TABLE 2
Mass Fractions of Components and Process Conditions for Example 2a
Mass Fraction
1 3 5 6 8 9 11 12 23 25 26
H2O 0.0020 0.0123 0.0000 0.0014 0.0023 0.0008 0.0065 0.0245 0.0000 0.0127 0.3163
H2 0.0023 0.0012 0.0000 0.0014 0.0000 0.0023 0.0012 0.0000 0.0000 0.0000 0.0000
N2 0.0086 0.0086 0.0000 0.0104 0.0005 0.0164 0.0087 0.0000 0.0000 0.0000 0.0000
O2 0.0727 0.0603 0.0000 0.0736 0.0056 0.1156 0.0610 0.0000 0.0000 0.0000 0.0000
Ar 0.0254 0.0254 0.0000 0.0310 0.0024 0.0487 0.0257 0.0000 0.0000 0.0000 0.0000
CH4 0.0145 0.0145 0.0000 0.0180 0.0021 0.0278 0.0147 0.0000 0.0000 0.0000 0.0000
CO2 0.0096 0.0106 0.0000 0.0139 0.0043 0.0198 0.0107 0.0005 0.0000 0.0005 0.0000
C3H6 0.3401 0.3333 0.9900 0.4424 0.3689 0.4964 0.3444 0.1679 0.0000 0.1747 0.0000
C3H8 0.0040 0.0039 0.0100 0.0051 0.0046 0.0055 0.0040 0.0023 0.0000 0.0024 0.0000
PO 0.0001 0.0091 0.0000 0.0004 0.0008 0.0002 0.0001 0.0186 0.0000 0.0000 0.4807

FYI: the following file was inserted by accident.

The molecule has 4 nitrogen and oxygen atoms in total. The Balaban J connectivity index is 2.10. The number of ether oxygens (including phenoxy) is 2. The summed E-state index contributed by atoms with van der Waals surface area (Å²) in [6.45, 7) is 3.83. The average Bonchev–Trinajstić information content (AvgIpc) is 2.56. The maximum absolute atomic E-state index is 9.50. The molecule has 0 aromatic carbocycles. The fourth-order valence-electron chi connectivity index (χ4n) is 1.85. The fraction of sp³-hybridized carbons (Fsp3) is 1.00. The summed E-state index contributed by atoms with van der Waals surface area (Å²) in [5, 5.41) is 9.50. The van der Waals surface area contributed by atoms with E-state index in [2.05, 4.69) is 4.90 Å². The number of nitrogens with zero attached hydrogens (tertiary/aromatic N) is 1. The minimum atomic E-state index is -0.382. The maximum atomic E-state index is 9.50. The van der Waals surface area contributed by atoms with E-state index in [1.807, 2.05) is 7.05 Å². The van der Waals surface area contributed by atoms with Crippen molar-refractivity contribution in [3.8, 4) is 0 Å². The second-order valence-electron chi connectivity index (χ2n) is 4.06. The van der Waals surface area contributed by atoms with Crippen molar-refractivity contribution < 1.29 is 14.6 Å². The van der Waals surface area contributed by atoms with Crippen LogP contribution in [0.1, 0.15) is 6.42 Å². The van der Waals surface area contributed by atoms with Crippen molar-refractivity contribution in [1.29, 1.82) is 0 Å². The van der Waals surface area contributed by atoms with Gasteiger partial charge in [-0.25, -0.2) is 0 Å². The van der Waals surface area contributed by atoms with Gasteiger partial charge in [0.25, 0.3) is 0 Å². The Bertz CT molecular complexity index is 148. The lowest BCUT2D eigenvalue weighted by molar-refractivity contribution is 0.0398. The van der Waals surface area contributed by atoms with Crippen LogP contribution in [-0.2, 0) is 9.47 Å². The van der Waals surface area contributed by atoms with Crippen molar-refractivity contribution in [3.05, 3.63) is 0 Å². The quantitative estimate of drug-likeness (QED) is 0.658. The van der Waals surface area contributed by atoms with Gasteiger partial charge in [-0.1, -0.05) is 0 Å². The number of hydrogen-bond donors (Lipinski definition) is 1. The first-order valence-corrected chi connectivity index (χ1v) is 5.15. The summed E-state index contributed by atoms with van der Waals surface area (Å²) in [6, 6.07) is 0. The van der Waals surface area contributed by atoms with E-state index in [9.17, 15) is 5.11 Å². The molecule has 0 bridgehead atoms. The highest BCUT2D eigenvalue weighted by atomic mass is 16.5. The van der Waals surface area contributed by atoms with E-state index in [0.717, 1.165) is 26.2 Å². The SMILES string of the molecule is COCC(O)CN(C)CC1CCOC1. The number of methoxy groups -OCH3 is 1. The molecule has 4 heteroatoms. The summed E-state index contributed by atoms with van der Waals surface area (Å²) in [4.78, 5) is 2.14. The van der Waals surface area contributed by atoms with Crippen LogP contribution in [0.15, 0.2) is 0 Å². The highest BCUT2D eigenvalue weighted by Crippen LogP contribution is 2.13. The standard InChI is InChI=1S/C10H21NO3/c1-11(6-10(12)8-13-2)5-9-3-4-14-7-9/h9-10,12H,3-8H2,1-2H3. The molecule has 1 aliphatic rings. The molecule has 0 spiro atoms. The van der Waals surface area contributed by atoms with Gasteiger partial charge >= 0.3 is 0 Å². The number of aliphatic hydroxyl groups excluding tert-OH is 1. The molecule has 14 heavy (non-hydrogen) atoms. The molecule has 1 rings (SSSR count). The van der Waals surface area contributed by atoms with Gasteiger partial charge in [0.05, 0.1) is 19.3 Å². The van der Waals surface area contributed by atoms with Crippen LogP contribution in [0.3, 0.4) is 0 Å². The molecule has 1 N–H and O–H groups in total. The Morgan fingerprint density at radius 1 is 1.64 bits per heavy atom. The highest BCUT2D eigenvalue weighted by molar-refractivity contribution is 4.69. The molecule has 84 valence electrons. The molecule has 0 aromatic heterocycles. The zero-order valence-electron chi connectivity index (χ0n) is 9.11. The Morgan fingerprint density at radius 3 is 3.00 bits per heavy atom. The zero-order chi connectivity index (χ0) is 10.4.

n-Butane 0.5208 0.5208 0.0000 0.4023 0.6084 0.2665 0.5231 0.7860 1.0000 0.8095 0.2030
Total Flow 949.9 949.9 6.9 801.5 313.2 495.3 939.0 461.6 0.1 443.7 17.9
Kg/sec
Temperature 340.8 323.2 263.2 332.5 318.4 318.4 343.2 360.6 298.2 358.7 358.7
K
Pressure 2096 1993 2068 1689 1689 1689 2103 1707 2068 1707 1707
kPa
aStream numbers are referenced with respect to FIG. 2.

All steam produced from the hydro-oxidation reaction is consumed in the heat exchangers (reboilers on the propylene oxide recovery columns of this process). The cooling requirement is 500 MM Btu/h at 35° C. for the external butane condenser.

The bottoms stream from the stripper column (26) is fed to finishing train (16), operating as in Example 1, for further purification and recovery of water in bottoms stream (17), propylene oxide in top stream (18), and n-butane in top stream (20). Propylene oxide from top stream (18) has a purity greater than 90 weight percent.

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Classifications
U.S. Classification549/523, 549/534, 549/536
International ClassificationC07D301/12, C07D301/08, C07D301/10
Cooperative ClassificationC07D301/32, C07D301/10
European ClassificationC07D301/32, C07D301/10